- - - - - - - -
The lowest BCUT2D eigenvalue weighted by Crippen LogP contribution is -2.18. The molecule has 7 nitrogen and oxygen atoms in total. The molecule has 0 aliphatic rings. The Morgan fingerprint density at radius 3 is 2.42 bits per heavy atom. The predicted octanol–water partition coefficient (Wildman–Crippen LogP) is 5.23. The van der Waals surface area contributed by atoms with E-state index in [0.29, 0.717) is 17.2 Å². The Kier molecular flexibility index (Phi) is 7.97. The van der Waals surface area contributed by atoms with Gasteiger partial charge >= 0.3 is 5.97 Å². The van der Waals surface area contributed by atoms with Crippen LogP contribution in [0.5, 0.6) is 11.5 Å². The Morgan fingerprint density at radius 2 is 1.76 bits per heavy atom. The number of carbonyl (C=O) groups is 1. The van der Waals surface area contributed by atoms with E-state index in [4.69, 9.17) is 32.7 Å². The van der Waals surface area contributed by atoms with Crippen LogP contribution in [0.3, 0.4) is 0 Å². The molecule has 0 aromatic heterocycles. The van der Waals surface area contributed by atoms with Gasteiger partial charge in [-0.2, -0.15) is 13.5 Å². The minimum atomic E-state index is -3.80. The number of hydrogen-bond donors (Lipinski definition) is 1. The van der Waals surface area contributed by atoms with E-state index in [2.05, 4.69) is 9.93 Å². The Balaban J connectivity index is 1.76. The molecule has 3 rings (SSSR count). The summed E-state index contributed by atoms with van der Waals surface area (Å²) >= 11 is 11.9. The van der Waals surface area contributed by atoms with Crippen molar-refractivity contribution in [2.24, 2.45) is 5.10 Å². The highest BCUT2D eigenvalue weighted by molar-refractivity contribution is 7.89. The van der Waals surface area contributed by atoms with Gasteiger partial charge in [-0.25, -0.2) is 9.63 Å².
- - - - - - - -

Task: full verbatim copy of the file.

The lowest BCUT2D eigenvalue weighted by Crippen LogP contribution is -2.18. The molecule has 7 nitrogen and oxygen atoms in total. The molecule has 0 aliphatic rings. The Morgan fingerprint density at radius 3 is 2.42 bits per heavy atom. The predicted octanol–water partition coefficient (Wildman–Crippen LogP) is 5.23. The van der Waals surface area contributed by atoms with E-state index in [0.29, 0.717) is 17.2 Å². The Kier molecular flexibility index (Phi) is 7.97. The van der Waals surface area contributed by atoms with Gasteiger partial charge >= 0.3 is 5.97 Å². The van der Waals surface area contributed by atoms with Crippen LogP contribution in [0.5, 0.6) is 11.5 Å². The Morgan fingerprint density at radius 2 is 1.76 bits per heavy atom. The number of carbonyl (C=O) groups is 1. The van der Waals surface area contributed by atoms with E-state index in [4.69, 9.17) is 32.7 Å². The van der Waals surface area contributed by atoms with Crippen LogP contribution in [0.3, 0.4) is 0 Å². The molecule has 0 aromatic heterocycles. The van der Waals surface area contributed by atoms with Gasteiger partial charge in [-0.2, -0.15) is 13.5 Å². The minimum atomic E-state index is -3.80. The number of hydrogen-bond donors (Lipinski definition) is 1. The van der Waals surface area contributed by atoms with E-state index in [2.05, 4.69) is 9.93 Å². The Balaban J connectivity index is 1.76. The molecule has 3 rings (SSSR count). The summed E-state index contributed by atoms with van der Waals surface area (Å²) >= 11 is 11.9. The van der Waals surface area contributed by atoms with Crippen molar-refractivity contribution in [2.24, 2.45) is 5.10 Å². The highest BCUT2D eigenvalue weighted by molar-refractivity contribution is 7.89. The van der Waals surface area contributed by atoms with Gasteiger partial charge in [-0.25, -0.2) is 9.63 Å².